Springtime in the Garden of Agony
Imagine I am petting the soft head of a white peony,
full bloom, first cutting—holding it
in the hollowed out crook of my arm, like an unbroken
egg, afraid of its yolk—the small chance
that it might leak inside the membrane,
and as soon as I open the shell, its once whole soul
will spill out onto the floor. And I,
in my hurried foolishness, quickly cleaning the mess,
rinsing it into a garbage disposal
until its last string of yellow goo is sucked
through the drain’s black rubber teeth,
as I stand over it in horror, shell fragments littering
the countertop like torn petals, all that is left of you—
a sick reminder of me—
while the room grows wild with arms waiting to touch you,
and I want them to touch you,
take you far away from my negligence. It happens
so fast: the hospital gown, the heaving, all your shattered
pieces scattered in my lap, the bed begetting ghosts.
My hands screaming for what’s left.
His fist curled like
an unbloomed crocus
around a tiny bee—
clinging to its center,
Tongue tongue. Tongue
tongue. It brushes
against his veins,
in the lungs, moist
saffron. He swallows
the bee; I swallow
myself. Both stick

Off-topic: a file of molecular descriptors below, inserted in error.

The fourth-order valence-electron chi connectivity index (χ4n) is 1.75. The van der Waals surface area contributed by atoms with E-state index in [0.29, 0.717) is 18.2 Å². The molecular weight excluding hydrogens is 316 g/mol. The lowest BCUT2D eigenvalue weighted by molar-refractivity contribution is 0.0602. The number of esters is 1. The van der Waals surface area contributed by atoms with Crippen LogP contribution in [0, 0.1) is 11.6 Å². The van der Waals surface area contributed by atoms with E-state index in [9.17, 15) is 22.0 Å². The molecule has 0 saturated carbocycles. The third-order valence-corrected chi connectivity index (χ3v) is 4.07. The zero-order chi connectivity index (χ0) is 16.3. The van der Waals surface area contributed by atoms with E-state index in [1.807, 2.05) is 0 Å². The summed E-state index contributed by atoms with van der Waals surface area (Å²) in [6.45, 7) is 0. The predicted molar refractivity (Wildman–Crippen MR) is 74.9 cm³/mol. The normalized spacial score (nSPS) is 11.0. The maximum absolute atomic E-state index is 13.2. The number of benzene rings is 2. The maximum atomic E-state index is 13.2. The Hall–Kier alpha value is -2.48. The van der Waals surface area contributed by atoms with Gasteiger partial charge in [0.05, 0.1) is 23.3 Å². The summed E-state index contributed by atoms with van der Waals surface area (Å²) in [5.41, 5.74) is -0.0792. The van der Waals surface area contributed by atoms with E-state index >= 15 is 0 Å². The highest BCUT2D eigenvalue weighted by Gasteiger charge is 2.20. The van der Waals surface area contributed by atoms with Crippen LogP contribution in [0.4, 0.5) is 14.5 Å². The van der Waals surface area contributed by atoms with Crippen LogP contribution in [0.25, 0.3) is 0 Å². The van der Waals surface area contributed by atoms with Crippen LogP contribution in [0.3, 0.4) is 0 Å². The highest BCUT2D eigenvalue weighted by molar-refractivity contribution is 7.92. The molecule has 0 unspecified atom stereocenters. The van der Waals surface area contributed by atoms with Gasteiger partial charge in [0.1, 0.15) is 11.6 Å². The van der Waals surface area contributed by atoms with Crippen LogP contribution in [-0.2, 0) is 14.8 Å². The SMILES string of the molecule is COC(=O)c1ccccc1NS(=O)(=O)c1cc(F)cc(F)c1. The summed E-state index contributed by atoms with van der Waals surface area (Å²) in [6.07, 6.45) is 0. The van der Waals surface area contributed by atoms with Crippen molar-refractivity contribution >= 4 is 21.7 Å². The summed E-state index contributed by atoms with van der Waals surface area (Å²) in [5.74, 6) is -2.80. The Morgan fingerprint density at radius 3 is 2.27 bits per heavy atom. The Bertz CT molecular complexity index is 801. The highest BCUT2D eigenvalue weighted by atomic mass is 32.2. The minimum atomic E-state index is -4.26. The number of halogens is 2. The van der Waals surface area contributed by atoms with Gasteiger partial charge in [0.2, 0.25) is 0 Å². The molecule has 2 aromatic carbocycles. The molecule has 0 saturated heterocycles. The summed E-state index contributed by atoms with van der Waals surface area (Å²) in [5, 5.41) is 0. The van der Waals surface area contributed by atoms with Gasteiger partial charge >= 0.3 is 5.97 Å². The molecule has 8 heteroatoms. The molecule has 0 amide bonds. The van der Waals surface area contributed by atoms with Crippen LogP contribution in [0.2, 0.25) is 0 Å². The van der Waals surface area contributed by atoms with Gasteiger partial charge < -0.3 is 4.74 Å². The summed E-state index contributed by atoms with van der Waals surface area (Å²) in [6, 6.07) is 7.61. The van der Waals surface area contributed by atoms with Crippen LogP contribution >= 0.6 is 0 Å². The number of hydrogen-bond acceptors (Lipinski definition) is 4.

to the throat
of the crocus. She pardons
the pain, blaming
us for misunderstanding;
holding her petals
refusing to open.
I panic for breath.
He curls his earlobes,
pants. Burns an army
of wings behind him,
loves the dance.
Enters the crocus
through a petal’s
everything he can
Kimberly Priest is the author of White Goat Black Sheep (FLP) and her poetry has appeared in several literary journals including The 3288 Review, Temenos, Storm Cellar, Borderlands: The Texas Poetry Review, The West Texas Literary Review, Windhover, Ruminate Magazine, Relief, RiverSedge and The Berkeley Poetry Review. She is an MFA graduate of New England College, a book reviewer for NewPages, an editor for the Nimrod International Journal of Poetry and Prose and an Assistant Professor of First-Year Writing at Michigan State University. Her writing explores trauma, sexuality, violence against women, motherhood, and displacement. To read more of her work visit kimberlyannpriest.com.